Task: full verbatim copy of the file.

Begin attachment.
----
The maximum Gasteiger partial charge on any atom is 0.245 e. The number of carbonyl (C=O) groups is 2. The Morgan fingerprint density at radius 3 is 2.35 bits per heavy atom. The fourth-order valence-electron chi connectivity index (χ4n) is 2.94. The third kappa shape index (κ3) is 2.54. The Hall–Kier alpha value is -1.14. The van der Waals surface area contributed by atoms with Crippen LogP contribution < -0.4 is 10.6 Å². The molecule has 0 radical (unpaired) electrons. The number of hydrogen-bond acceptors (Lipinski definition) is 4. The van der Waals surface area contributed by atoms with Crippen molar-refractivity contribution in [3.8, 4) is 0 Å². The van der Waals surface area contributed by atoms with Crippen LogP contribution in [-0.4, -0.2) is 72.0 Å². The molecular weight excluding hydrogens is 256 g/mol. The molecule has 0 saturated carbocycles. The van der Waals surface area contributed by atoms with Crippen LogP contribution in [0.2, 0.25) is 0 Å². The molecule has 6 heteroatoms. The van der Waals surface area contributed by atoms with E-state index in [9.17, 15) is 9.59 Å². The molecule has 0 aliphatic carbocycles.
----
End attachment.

The maximum Gasteiger partial charge on any atom is 0.245 e. The number of carbonyl (C=O) groups is 2. The Morgan fingerprint density at radius 3 is 2.35 bits per heavy atom. The fourth-order valence-electron chi connectivity index (χ4n) is 2.94. The third kappa shape index (κ3) is 2.54. The Hall–Kier alpha value is -1.14. The van der Waals surface area contributed by atoms with Crippen LogP contribution < -0.4 is 10.6 Å². The molecule has 0 radical (unpaired) electrons. The number of hydrogen-bond acceptors (Lipinski definition) is 4. The van der Waals surface area contributed by atoms with Crippen molar-refractivity contribution in [3.8, 4) is 0 Å². The van der Waals surface area contributed by atoms with Crippen LogP contribution in [-0.4, -0.2) is 72.0 Å². The molecular weight excluding hydrogens is 256 g/mol. The molecule has 0 saturated carbocycles. The van der Waals surface area contributed by atoms with Crippen LogP contribution in [0.2, 0.25) is 0 Å². The molecule has 6 heteroatoms. The van der Waals surface area contributed by atoms with E-state index in [9.17, 15) is 9.59 Å². The molecule has 0 aliphatic carbocycles.